The Land and its People
Karnataka is not a homogeneous state as evidenced by its diversity. Kannada spoken in different regions of the state has been “colloquialized “, to such an extent that in many instances it is incomprehensible to one well versed in classical Kannada. Even more surprising is the presence of two districts in Karnataka that speak entirely different languages, which makes one wonder how they were classified under the linguistic state of Karnataka. These two regions are Tulu Nadu and Kodagu. Though Kannada is the official language, the spoken languages here differ a great deal from it. When the history of Tulu Nadu is studied, the reasons for it to be included in Karnataka become apparent.
The areas currently known as Dakshina Kannada and the coastal part of the adjacent district Uttara Kannada up to Gokarna are the historical Tulu Nadu. Many centuries ago the center of Tulu culture was probably in the Uttara Kannada (Honnavara), and Udupi as well as Mangalore were at the periphery. Today, however, Tulu is spoken only in the region below River Kalyanpur. The people living north of the river now speak Kannada. The reason for this is not clear in history. The region, although it maintained some form of independence, was always under the suzerainty of various rulers and dynasties that controlled Karnataka. Tulu Nadu was originally called Alvakheda (a second century C.E. reference from Greece calls it Olokhoira). Many historians agree that this is the region Emperor Ashoka referred to in his edicts as Satiyaputra, one of the four regions outside of his empire (the other three being Chola, Chera and Pandya kingdoms).
The political history of Tulu Nadu can be classified as follows:
1. The Alupa (Aluva) period
2. The Rayas of Vijayanagara period
3. The Nayaks of Keladi period
4. The Sultans of Mysore period
5. The British period.
6. Post Independence period.
The longest reigning dynasty of Tulu Nadu was the Alupas (Aluvas). Switching between Mangaluru and Udyavar, Barakuru and back to Mangaluru as their political centers, Alupas have the distinction of a continuous dynasty for more than one thousand years. They were the feudatories of the prominent dynasties of Karnataka. Kadamba dynasty of Banavasi was the earliest, under which the Alupas flourished. Later the Rashtrakutas of Manyakheta, Chalukyas of Badami, Chalukyas of Kalyani, Hoysalas of Durasamudra and Rayas of Vijayanagara were the overlords. Alupas, however, were independent and their subordination was nominal at best. They ruled until the Vijayanagara kings totally dominated the Tulu Nadu from 14th to the 17th centuries. The region became extremely prosperous during Vijayanagara period with Barakuru and Mangaluru gaining importance. After the decline of Vijayanagara Empire, the Nayaks of Keladi (Ikkeri), who controlled much of Tulu Nadu, let it decline and internal skirmishes eventually led to it being controlled, at the end of 18th century, by the Sultans of Mysore, namely Haider Ali and Tippu Sultan. Mangalore played a prominent role in Tippu’s battles with the British. Tippu’s French alliance also led to some French presence in Mangalore. The British gained full control in 1801, after the defeat of Tippu in 1799. The British ruled the region with Madras as its headquarters. When the Indian independence was achieved in 1947, Tulu Nadu became part of Madras state. When the states were divided into linguistic states in the 1950’s, Tulu Nadu became part of Karnataka.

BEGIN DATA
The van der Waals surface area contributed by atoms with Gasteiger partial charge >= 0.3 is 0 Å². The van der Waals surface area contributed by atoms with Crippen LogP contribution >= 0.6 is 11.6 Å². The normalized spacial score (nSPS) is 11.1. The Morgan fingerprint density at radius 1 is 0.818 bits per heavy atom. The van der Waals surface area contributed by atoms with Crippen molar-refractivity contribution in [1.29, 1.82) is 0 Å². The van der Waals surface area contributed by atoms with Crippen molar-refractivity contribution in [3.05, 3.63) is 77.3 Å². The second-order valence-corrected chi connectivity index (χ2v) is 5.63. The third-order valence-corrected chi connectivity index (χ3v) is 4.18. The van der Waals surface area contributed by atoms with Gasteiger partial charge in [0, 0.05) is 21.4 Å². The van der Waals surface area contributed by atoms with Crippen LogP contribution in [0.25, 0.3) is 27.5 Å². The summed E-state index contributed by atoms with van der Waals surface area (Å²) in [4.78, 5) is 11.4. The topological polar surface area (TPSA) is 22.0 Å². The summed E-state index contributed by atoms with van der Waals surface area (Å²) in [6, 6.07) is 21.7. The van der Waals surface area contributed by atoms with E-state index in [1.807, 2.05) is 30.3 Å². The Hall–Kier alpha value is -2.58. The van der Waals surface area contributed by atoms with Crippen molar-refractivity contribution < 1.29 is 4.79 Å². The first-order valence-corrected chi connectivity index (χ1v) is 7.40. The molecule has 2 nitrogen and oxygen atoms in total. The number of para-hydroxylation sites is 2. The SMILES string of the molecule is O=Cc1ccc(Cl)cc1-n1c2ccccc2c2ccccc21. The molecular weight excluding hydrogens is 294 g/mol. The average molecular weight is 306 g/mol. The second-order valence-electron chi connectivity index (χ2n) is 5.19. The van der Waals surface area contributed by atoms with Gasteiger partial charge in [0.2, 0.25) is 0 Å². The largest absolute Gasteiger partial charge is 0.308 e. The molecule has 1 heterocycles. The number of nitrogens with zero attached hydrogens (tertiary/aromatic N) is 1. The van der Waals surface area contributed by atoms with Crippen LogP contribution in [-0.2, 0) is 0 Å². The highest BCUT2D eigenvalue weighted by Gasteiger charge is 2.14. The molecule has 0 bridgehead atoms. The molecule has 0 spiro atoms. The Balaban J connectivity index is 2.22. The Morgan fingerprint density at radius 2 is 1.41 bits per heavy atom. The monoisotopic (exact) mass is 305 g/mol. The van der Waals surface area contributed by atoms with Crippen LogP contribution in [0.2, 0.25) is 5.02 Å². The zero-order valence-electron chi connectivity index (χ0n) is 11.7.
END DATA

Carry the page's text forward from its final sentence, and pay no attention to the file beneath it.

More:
Much of the land known as Tulu Nadu was under sea eons ago. There is fossil evidence to support this. This might even have led to the legend of coastal Karnataka as a creation of Parashurama. Lord Parashurama was said to have had a dispute with the lord of the seas, Varuna. In a rage he threw his axe and claimed the coastal region from the sea, part of which is Tulu Nadu. Hence the region is referred to as “Parashurama Srishti.” Visits...